Wallace is simply an anti-war ranter -- go to this link and read the rest of it to see what I mean. There is nothing wrong with an anti-war viewpoint as long as you understand that your viewpoint will always be safe and protected because others are prepared to take the risk and make the sacrifice to preserve your right to voice your opinions. You ought not to be so churlish and piss on their special day.

One final word. Historians can always go back and desconstruct a war with the benefit of hindsight. And while it is true that WW1 was not a conflict in which Canadian freedom was directly threatened, it was a war in which we felt morally obligated to support our allies. Sometimes that is the only and sufficient reason you go to war.

If you want to see what a difference a war can make to the image of a country, follow this link and read Ezra Levant's column.

Monday, April 9, 2007

Ice age ending

I love this cartoon. Thanks to

Sunday, April 8, 2007

Vimy Ridge and Canada at war

Tomorrow, April the 9th, is a significant day. First, it's my birthday.

But not foremost in importance.

This April 9 is also the 90th anniversary of the battle of Vimy Ridge. This battle has been credited by historians as being the turning point in Canada shedding its colonial forelock tugging to Britain and coalescing as an independent nation.

Tomorrow, at Vimy, there will be a ceremony attended by tens of thousands, including 5,000 high school students from across Canada, marking the anniversary and the restoration of the monument. The Queen and the Prime Minister will attend. What is generally not known is that the land around the monument was deeded by the government of France to Canada as a gift from the French people of gratitude for Canada's sacrifices in the war for the liberation of France.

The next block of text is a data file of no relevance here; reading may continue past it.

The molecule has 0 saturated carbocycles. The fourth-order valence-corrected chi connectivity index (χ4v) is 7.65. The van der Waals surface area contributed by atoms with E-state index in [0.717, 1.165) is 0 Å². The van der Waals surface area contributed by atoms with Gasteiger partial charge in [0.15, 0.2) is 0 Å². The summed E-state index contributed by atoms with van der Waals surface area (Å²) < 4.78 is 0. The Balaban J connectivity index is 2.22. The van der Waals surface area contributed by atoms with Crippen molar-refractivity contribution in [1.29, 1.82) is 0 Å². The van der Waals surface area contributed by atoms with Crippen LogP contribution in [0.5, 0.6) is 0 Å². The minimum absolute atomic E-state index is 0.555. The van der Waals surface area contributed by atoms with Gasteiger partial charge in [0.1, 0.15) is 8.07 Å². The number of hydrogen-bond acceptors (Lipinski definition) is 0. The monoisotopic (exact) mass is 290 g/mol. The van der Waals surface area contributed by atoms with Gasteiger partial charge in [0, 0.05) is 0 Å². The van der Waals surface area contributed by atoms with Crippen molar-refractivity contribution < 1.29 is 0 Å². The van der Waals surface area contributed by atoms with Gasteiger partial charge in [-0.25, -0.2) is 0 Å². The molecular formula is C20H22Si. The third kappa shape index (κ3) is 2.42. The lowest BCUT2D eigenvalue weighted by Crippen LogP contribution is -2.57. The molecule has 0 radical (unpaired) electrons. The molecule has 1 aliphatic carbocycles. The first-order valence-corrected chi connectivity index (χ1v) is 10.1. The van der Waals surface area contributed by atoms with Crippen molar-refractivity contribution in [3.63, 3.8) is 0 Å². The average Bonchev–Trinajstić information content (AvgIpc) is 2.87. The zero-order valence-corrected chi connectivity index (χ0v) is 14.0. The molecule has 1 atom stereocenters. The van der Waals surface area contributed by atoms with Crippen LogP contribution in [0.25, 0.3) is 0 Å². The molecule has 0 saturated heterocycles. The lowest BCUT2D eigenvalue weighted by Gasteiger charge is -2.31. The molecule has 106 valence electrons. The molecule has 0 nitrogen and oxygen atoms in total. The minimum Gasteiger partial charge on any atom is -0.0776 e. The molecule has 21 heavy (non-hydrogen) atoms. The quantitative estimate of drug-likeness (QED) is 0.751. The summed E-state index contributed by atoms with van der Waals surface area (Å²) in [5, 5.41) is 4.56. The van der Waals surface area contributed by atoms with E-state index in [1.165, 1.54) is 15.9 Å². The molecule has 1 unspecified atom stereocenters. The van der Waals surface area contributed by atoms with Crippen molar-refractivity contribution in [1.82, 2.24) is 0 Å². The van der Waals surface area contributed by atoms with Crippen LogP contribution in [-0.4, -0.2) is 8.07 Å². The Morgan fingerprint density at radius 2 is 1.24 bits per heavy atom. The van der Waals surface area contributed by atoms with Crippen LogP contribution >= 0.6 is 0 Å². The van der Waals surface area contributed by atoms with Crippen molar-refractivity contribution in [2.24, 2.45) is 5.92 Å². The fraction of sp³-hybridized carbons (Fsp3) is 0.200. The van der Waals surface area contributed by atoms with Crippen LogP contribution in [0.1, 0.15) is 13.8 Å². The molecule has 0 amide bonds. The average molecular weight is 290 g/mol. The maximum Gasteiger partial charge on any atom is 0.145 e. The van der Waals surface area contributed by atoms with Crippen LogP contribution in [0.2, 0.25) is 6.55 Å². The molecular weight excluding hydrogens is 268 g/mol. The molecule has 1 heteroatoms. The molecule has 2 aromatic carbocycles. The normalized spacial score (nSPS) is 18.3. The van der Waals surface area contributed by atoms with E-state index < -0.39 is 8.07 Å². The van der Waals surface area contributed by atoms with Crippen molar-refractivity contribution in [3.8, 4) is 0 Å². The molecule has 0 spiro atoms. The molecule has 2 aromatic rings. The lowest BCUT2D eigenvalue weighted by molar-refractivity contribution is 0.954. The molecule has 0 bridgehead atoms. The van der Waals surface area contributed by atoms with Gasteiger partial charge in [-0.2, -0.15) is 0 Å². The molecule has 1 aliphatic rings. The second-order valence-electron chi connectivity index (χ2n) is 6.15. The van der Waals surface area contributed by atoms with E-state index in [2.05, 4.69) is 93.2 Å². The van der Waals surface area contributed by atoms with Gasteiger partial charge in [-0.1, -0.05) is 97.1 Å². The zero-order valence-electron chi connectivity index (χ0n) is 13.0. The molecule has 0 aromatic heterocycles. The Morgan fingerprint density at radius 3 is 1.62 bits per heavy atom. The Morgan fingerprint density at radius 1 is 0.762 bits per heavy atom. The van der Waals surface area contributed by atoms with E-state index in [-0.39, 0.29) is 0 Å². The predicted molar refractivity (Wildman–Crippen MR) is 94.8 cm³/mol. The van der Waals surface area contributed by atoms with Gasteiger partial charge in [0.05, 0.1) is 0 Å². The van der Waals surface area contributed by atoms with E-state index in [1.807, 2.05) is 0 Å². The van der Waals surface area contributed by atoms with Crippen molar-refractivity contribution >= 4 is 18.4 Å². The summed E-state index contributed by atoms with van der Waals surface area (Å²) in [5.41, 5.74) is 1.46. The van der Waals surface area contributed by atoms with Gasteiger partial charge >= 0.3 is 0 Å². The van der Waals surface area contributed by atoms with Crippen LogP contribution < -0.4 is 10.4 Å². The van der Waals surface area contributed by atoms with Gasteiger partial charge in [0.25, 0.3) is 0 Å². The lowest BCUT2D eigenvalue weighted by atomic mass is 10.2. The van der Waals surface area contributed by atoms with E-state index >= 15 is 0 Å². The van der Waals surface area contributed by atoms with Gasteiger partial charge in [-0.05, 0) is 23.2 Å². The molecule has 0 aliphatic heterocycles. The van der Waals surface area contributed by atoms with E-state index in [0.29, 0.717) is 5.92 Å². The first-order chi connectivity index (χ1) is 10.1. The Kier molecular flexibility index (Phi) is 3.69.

Sadly, there will be no Canadian veterans of WW1 present, as there have been at past ceremonies. There are only two still alive, one is 105 and the other is 106, and their health will not permit the travel.

I have copied the entry on this subject from Wikipedia, along with a good photo of the monument and another interesting historical one showing Adolph Hitler visiting it after the fall of France in the second world war. Hitler appreciated the monument because it was not triumphalist in its tone, but spoke of somber grief. If you have read anything about Hitler you will know that he was very moved by architecture. He apparently ordered the feared Waffen SS to guard the monument against vandalism.

Hitler visits his favourite enemy war memorial.

Canadian National Vimy Memorial

From Wikipedia, the free encyclopedia

The Canadian National Vimy Memorial is one of Canada's most important overseas war memorials to those Canadians who gave their lives in the First World War. It was constructed as the national memorial for Canada's 60,000 war dead and is located in France, on the site of the Battle of Vimy Ridge. The memorial stands atop Hill 145, near the towns of Vimy and Givenchy-en-Gohelle, in the Pas-de-Calais d├ępartement of northern France. France deemed the area surrounding the monument, about 1 km², to be Canadian territory in 1922, as an expression of gratitude to the Canadian people for their sacrifice during the war and for capturing Vimy Ridge in April 1917. The entrance to the park bears the sign "the free gift in perpetuity of the French nation to the people of Canada."


The memorial was designed by Canadian sculptor the late Walter Seymour Allward, his proposal being selected from 160 submissions by Canadians who participated in a competition held in the early 1920s. Construction of the memorial commenced in 1925 and took 11 years; the official unveiling was on July 26, 1936, by King Edward VIII, as one of his few official duties during his short reign as King of Canada, in the presence of French President Albert Lebrun and over 50,000 Canadian and French veterans and their families.[1]